During the four years I have been searching, there are fewer positions each year and they are both: 1. More generalist positions (not necessarily a bad thing) as they seem to want to hire someone who can teach either Medieval or Eighteenth Century in addition to English Renaissance Literature or in a secondary (or even tertiary) unrelated English literary field

2. Each year there is a new sub-focus for the overall field of English Renaissance literature. Currently, it is Critical Race Theory and Renaissance Literature. During the last few years, there had been a focus on Digital Humanities, Transatlantic Studies, and Book History.

This follows from the last academic jobs report where Ira Sukrungruang’s comments on the rise of the generalist: “Gone are the days of the single genre author.”

Adam Vines, associate professor at the University of Alabama at Birmingham, does not “pull punches with [his] students” about pursuing a graduate degree in creative writing. His advice would be good for creative writing programs to follow: “I tell them that the job market for CW is more competitive than any other profession and that they will most likely never get a tenure-track position. We talk about skills and progress instead of degrees that will fit into a slot for a teaching position. I tell them to apply only to fully-funded programs in an affordable city they like and to think of an MFA or PhD program as a paid residency” (emphasis mine). As Ohio State professor Michelle Herman said in the last edition of this report, even a PhD is no longer a guarantee of a job, nor has it been for some time.

Number of Creative Writing Degree Programs

Current students and new graduates would do well to look into the AWP series on Life After the MFA, which links to some useful resources for finding jobs, as well as crafting a CV and requesting letters of recommendation.

University of Tampa’s creative writing program director (and AWP board member) Erica Dawson’s advice for graduates on the market: “Focus on that cover letter. Do not be shy about flexing your skills and accomplishments. Tell the committees what you can bring to their classrooms and campus communities. Tell them how you can help them move forward with their mission. Be confident. Convince them they need you.”

Of course, some of those who go into an MFA or PhD program in creative writing might be coming from another career where they have skills that might take them back there, but many are coming straight from college or not long after, and finding work in alternate fields might not be so readily available.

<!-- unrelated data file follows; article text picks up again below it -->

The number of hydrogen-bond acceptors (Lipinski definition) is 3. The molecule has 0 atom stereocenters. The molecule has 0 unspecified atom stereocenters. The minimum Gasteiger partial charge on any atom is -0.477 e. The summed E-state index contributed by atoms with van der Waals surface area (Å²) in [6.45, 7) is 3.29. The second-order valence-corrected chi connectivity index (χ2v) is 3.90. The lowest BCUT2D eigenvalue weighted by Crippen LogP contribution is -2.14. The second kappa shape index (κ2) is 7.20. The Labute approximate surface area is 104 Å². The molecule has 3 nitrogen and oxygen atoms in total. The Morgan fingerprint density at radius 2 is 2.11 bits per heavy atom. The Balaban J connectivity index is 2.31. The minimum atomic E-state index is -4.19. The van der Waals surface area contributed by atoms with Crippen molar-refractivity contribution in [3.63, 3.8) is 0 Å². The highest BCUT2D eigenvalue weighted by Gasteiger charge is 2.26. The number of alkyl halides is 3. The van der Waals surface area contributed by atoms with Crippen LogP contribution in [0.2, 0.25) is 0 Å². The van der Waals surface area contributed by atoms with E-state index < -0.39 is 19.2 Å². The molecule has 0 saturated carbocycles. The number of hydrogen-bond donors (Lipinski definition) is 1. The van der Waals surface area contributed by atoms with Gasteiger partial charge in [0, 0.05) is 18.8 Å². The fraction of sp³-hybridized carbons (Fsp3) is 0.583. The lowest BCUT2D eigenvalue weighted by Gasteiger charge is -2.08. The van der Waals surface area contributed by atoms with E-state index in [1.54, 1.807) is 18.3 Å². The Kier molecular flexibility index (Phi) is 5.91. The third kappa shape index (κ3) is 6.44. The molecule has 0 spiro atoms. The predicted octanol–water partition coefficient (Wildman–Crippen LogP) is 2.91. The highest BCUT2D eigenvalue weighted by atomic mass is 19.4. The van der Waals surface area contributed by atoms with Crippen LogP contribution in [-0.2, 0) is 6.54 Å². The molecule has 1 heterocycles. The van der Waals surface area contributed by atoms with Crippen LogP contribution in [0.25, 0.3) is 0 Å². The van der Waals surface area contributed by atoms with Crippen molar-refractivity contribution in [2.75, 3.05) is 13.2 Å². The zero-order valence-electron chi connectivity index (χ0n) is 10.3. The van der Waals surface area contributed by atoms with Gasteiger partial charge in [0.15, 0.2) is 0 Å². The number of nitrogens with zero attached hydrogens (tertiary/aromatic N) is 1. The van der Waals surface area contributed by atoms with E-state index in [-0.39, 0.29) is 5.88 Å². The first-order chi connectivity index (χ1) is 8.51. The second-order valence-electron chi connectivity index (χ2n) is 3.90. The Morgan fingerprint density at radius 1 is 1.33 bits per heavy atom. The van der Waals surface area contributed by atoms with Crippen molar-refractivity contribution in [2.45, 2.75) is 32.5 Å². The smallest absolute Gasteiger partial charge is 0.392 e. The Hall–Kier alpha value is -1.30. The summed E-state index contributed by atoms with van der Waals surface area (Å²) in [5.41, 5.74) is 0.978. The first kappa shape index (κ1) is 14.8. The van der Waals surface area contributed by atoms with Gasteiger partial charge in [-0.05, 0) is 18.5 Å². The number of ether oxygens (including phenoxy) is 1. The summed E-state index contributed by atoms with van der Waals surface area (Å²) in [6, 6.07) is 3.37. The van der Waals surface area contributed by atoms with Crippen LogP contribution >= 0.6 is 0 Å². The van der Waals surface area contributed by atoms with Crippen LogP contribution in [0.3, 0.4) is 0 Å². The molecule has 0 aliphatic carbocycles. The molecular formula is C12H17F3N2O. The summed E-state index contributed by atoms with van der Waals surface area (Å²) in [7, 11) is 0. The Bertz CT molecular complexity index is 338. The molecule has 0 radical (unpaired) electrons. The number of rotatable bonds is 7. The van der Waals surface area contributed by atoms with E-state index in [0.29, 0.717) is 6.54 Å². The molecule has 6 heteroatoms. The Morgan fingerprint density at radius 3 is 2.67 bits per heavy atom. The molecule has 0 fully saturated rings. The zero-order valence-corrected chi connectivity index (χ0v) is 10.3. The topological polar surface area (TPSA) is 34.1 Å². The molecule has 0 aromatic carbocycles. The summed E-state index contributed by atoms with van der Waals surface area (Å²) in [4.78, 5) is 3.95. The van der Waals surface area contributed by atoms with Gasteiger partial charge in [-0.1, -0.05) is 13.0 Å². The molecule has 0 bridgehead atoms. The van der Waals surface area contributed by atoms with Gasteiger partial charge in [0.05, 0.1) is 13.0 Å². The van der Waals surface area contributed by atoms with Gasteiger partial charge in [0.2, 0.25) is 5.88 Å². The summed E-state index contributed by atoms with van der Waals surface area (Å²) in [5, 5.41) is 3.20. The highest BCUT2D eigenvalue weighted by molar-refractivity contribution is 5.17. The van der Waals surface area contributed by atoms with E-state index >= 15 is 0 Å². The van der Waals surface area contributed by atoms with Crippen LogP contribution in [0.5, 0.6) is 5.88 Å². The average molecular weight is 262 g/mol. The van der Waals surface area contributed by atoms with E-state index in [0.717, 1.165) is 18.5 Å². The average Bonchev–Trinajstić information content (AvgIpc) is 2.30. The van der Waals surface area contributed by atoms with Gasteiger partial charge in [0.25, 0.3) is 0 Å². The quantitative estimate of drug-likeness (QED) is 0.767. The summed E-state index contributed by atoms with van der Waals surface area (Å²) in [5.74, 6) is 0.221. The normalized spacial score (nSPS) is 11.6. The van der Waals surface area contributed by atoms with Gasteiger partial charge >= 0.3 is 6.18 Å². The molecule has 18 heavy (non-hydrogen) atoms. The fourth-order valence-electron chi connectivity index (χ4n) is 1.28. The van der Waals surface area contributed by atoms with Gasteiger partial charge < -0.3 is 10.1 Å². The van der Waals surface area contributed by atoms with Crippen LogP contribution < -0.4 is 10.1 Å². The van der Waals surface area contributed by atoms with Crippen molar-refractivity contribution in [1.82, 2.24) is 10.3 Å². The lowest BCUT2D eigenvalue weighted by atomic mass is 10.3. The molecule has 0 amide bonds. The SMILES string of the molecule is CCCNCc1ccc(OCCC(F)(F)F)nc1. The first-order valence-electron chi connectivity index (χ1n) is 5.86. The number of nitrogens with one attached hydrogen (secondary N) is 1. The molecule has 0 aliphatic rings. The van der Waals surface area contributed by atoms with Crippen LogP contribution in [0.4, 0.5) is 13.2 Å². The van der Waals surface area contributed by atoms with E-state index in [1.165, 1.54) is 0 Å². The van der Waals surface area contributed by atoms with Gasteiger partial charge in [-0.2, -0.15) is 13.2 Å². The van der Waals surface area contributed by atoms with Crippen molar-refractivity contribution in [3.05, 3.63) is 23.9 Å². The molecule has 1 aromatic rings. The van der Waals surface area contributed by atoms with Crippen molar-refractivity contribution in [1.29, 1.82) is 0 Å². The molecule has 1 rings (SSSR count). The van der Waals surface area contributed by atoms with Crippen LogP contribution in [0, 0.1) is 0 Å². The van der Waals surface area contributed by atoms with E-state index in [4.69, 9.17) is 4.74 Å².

So, what are a graduate student’s other options? There are many nonacademic jobs that writers and academics would do well in. AWP’s Job List published 124 jobs (135 total positions) like these last year. The MLA has a helpful primer by Sarah Goldberg on how to prepare for a career outside of academia. The primer “provides suggestions for how to gain professional experience and prepare for a possible career outside the academy. However, the advice will serve you well for life inside the academy, too,” writes Goldberg. “Your job search need not be an either-or situation; many people conduct tandem searches, and the preparation you do for one search will also be useful for the other.”

In her article for the MLA’s Profession, Beth Seltzer analyzed 100 recent job ads after asking herself the question, “If academic job ads routinely ask for a wide range of skills, why does graduate school training often devalue the activities that would build these skills?” Seltzer arrives at a set of thirteen transferable skills from academic to nonacademic positions, and proposes graduate programs adapt to help students prepare for work outside the academy: “working for a university (which is, after all, what many graduate students are doing during their studies) could offer ample opportunities to build the experiences needed for both faculty and nonfaculty jobs—if graduate programs are willing to make this type of training a priority. The main obstacles are cultural rather than structural. It will take some reprioritizing for graduate programs to acknowledge, train for, and help graduate students appreciate the full range of humanities labor, much of which has traditionally been invisible or undervalued.”

Along those same lines, Stacy Hartman has a useful post about transferable skills and how to talk about them at the MLA blog, with documents “to help you identify your skill sets and describe them in ways that make sense to potential employers.” 

Some MFA and PhD programs do have such training, or at least offer opportunities for students to explore alternative career paths: The Publishing Laboratory program at the University of North Carolina–Wilmington is a terrific model, as is the Publishing & Writing program at Emerson. Schools offering courses in literary publishing or editing are doing an enormous service to their students.

The news isn’t great, nor has it been for a long time. Awful trends of inequity, inequality, and poor representation persist despite small steps taken in the right direction, and institutional dependence on adjunct teachers continues unabated. Nevertheless, there are resources out there, including the MLA, that are addressing the need for graduates to think outside of academia. So, while we continue to encourage academic programs to make positive changes, everyone on the market should be taking a broad view of the academic job landscape and all the challenges it entails.

Jason Gray is the author of Radiation King and Photographing Eden. He has also published two chapbooks, How to Paint the Savior Dead (Kent State UP, 2007) and Adam & Eve Go to the Zoo (Dream Horse Press, 2003). His poems have appeared in PoetryThe American Poetry ReviewThe Kenyon ReviewLiterary ImaginationPoetry Ireland Review, and many other places. Besides writing, he spends time taking pictures of things.



  1. The remainders of 100 percent in both sets of data were those reporting two or more races.